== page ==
The Flamingos of Bonaire

The Flamingos of Bonaire

Bonaire, the most eastern of the ABC Islands (the order from left to right on the map is actually ACB) is widely considered a nature lover’s

Bonaire Flamingo Sanctuary
Bonaire Flamingo Sanctuary   Photo by: Jerrye and Roy Klotz MD CC BY-SA 3.0
Photo by: Bgavel at Wikivoyage shared CC BY-SA 3.0
Photo by: Bgavel at Wikivoyage shared CC BY-SA 3.0

paradise. Most notable on the long list of Bonaire’s unique inhabitants is the pink flamingo. There are only a handful of places on earth where there are such large numbers of flamingos. They do like their privacy though and are notoriously difficult to photograph as they do not seem to appreciate being disturbed by humans. The flamingos are just the beginning however. Herons, pelicans, parakeets and parrots count among the 203 types of birds that can be spotted on the island, many of them endangered or unique to the island itself.

Bonaire Pink Flamingos
Bonaire Pink Flamingos   Photo by: David Burley CC BY-SA 1.0

In Washington Slagbaai National Park, iguanas, sea turtles, a variety of cactii and agave and scenic hiking trails can be found in addition to the flamingos and bird life. At the highest point of the park, it is possible to catch glimpses of both Curaçao and Venezuela on a clear day. Be sure also to check out the Donkey Sanctuary, nearby.

The unbelievably blue waters off the shore of Bonaire are part of the Bonaire National Marine Park which encircles the entire island. Widely regarded as one of the Caribbean’s best diving locations, it boasts 86 named dive sites and includes the nearby uninhabited island of Klein Bonaire.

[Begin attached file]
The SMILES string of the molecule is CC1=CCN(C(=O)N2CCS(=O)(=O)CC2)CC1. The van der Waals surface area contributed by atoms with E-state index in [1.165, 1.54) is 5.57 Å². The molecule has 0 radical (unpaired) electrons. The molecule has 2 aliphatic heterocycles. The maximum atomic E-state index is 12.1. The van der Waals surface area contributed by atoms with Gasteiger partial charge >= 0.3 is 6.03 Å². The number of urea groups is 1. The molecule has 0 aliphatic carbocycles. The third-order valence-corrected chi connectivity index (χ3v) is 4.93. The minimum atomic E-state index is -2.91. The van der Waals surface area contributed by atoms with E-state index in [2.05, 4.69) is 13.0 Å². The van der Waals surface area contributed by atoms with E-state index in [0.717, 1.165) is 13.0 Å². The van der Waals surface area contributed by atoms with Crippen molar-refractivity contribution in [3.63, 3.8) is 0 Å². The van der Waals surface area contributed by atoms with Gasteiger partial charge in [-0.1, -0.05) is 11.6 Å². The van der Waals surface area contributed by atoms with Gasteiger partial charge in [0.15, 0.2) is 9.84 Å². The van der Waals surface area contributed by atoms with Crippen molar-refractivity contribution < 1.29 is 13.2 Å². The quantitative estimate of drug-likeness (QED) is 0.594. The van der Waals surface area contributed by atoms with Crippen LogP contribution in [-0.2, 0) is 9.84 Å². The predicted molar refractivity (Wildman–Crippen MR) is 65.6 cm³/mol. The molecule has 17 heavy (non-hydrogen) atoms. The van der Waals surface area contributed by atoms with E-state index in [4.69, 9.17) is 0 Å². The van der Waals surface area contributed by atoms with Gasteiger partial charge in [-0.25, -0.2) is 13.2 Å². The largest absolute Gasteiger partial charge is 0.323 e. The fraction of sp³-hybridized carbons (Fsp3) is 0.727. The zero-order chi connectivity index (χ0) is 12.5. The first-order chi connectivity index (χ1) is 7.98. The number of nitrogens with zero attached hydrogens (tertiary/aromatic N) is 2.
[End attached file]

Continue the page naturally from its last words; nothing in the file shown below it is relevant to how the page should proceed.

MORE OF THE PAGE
The colorful capital of Kralendijk, which translates to Coral Dike, is a vibrant mix of pink green and orange Dutch Colonial architecture. It is one of only two cities on the island, the other being the inland city of Rincon.

Kralendijk Harbor
Kralendijk Harbor   Photo by: Bgabel at wikivoyage shared CC BY-SA 3.0

Go on to explore the rest of the island which with

Salt Piles
Salt Piles

it’s arid, cactus-filled landscape reminds some of the American southwest. Whereas Curaçao was the center of the slave trade, Bonaire served as a  site for plantations of the Dutch West India Company. African slaves were put to work in the cultivation of dyewood and maize and in the harvesting of salt.

Bonaire Red Slave Huts
Bonaire Red Slave Huts  Photo by: David Burley CC BY-SA 1.0

Today, there still remain plantation houses, stone slave quarters and the salt pans which serve as a favorite nesting site of the flamingos. And don’t forget the pristine white sand beaches and the bluest water of the Caribbean.

Blue sea


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